Thomas P. Fondy, Professor of Biology
1. Evaluation of cytoskeletal-directed anti-neoplastic agents, rapamycin, and cholesterol-altering agents in combination with Low-frequency Ultrasound against neoplastic and normal cells in cell culture and in mouse models of cancer.
2. Treatment-induced cell-enlargement and multinucleation of neoplastic human cell lines in culture, as a potential approach to the selective physical destruction of neoplastic cells based on cell size, nucelar and DNA-content, and cytoskeletal and membrane structure.
3. Pulsed Low-Frequency Ultra-sound in the Preferential Physical Destruction of Neoplastic Cells in the presence of normal blood cells in Cell Culture and in Pre-clinical Animal Models
4. Microfilament-directed, Microtubule-directed, and Intermediate filament-directed agents in the chemotherapy of cancers directed to cytoskeletal abnormalities in cancers.
5. Use of In Vivo mouse models for evaluation of approaches to the selective physical destruction leukemia cells and therapeutic management of cancers by whole-body chemotherapy, immunotherapy, and ultra-sonic treatment.
There Is All of Forever:
OnLine Course Web-sites;
Essay on Cancer Chemotherapy:
"In the Elevator at the Princess Margaret Hospital";
There Is Not More of Wonder:
Trafford Press, 2014
Degree: Ph.D, Duquesne University, 1961
Postdoctoral: Brandeis University, 1962-1965
Laboratory Research Interests: The Cytochalasins are a family of related molecules produced by molds that exert profound and remarkable effects on animal cells and tissues. These extensive effects arise from the ability of Cytochalasins to disrupt the microfilament cytoskeleton. The cytoskeleton is vital to cell and tissue functions such as plasma membrane constriction and cutting during cell division, regulation of entry into and passage through cell division, motility, secretion, wound healing, angiogenesis (formation of blood supply), and integrity of linings of the blood vasculature and intestines. These profound effects suggest that, in analogy with other cytoskeleton-directed agents such as Vinca-Alkaloids and Taxol which produce their effects by interaction with the micro-tubules of the cytoskeleton, the micro-filament directed Cytochalasins might have value as pharmacologically active agents in cancer chemotherapy. We have established such in vivo activity with cytochalasin B against mouse cancers including a leukemia, a melanoma, a lung carcinoma, and a sarcoma.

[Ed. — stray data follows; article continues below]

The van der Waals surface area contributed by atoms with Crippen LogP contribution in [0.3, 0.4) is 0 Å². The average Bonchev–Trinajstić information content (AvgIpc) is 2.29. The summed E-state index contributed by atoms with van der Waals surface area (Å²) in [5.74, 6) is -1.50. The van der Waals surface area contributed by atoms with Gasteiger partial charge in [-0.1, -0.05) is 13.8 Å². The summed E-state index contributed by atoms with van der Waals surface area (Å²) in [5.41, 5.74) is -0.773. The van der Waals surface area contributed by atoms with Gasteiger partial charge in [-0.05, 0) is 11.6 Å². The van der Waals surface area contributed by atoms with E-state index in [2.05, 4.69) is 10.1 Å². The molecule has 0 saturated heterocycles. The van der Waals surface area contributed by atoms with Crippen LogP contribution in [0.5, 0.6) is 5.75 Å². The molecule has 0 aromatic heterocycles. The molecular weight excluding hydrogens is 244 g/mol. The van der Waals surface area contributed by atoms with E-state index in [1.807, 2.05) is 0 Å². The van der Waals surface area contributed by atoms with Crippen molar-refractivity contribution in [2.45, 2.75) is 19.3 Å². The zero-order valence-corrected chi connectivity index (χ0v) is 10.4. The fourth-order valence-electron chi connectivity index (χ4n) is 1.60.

The activity of cytochalasins upon which we are focussing our efforts in the pre-clinical treatment of human, mouse, and fish cancers relates to the fact that cytochalasins induce cancer cells in culture to become heavily multinucleated because cytochalasins prevent membrane division but cannot stop nuclear replication. Normal cells when exposed to cytochalasins in culture will stop cytokinesis (membrane division) but they will also stop entering into the cell cycle to initiate nuclear replication and thus do not become multinucleated. Because damage to nuclei induced by DNA-reactive anti-cancer agents or by X-ray is known to induce apoptosis (intra-cellularly controlled cell-suicide), we propose that damage to one or more of the nuclei in a multinucleated cancer cell will initiate apoptosis in that cell even if some of the other nuclei are undamaged. Since the cancer cells are multinucleated, we propose that they have a greater chance of incurring DNA-damage to one or more of their nuclei than does a resting or even a dividing mononucleated normal cell.